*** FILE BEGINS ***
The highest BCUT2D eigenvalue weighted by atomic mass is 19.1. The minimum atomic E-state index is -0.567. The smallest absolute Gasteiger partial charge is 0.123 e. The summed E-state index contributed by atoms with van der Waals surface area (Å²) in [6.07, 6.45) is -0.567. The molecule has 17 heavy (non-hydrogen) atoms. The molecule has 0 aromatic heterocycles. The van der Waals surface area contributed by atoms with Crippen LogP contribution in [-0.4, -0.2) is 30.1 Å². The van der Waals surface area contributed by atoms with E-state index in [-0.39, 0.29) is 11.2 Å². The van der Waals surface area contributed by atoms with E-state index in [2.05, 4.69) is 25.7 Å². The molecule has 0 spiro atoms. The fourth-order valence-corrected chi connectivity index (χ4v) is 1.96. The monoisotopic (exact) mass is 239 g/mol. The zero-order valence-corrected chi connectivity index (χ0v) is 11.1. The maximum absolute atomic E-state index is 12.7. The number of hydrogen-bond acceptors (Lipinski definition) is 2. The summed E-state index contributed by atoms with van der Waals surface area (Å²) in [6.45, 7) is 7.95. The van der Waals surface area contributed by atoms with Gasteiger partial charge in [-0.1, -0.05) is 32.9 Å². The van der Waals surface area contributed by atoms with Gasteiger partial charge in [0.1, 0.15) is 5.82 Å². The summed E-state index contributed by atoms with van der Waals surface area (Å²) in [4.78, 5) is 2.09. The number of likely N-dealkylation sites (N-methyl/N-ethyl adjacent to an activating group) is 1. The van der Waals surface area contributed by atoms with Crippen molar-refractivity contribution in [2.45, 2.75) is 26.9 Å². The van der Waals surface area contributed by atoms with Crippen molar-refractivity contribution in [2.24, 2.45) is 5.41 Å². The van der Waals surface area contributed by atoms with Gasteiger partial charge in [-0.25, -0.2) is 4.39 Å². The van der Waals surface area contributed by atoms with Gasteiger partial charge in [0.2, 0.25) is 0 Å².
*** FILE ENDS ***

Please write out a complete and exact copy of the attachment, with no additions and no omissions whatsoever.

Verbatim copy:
The highest BCUT2D eigenvalue weighted by atomic mass is 19.1. The minimum atomic E-state index is -0.567. The smallest absolute Gasteiger partial charge is 0.123 e. The summed E-state index contributed by atoms with van der Waals surface area (Å²) in [6.07, 6.45) is -0.567. The molecule has 17 heavy (non-hydrogen) atoms. The molecule has 0 aromatic heterocycles. The van der Waals surface area contributed by atoms with Crippen LogP contribution in [-0.4, -0.2) is 30.1 Å². The van der Waals surface area contributed by atoms with E-state index in [-0.39, 0.29) is 11.2 Å². The van der Waals surface area contributed by atoms with E-state index in [2.05, 4.69) is 25.7 Å². The molecule has 0 spiro atoms. The fourth-order valence-corrected chi connectivity index (χ4v) is 1.96. The monoisotopic (exact) mass is 239 g/mol. The zero-order valence-corrected chi connectivity index (χ0v) is 11.1. The maximum absolute atomic E-state index is 12.7. The number of hydrogen-bond acceptors (Lipinski definition) is 2. The summed E-state index contributed by atoms with van der Waals surface area (Å²) in [6.45, 7) is 7.95. The van der Waals surface area contributed by atoms with Gasteiger partial charge in [-0.1, -0.05) is 32.9 Å². The van der Waals surface area contributed by atoms with Gasteiger partial charge in [0.1, 0.15) is 5.82 Å². The summed E-state index contributed by atoms with van der Waals surface area (Å²) in [4.78, 5) is 2.09. The number of likely N-dealkylation sites (N-methyl/N-ethyl adjacent to an activating group) is 1. The van der Waals surface area contributed by atoms with Crippen molar-refractivity contribution in [2.45, 2.75) is 26.9 Å². The van der Waals surface area contributed by atoms with Crippen molar-refractivity contribution in [2.24, 2.45) is 5.41 Å². The van der Waals surface area contributed by atoms with Gasteiger partial charge in [-0.25, -0.2) is 4.39 Å². The van der Waals surface area contributed by atoms with Gasteiger partial charge in [0.2, 0.25) is 0 Å².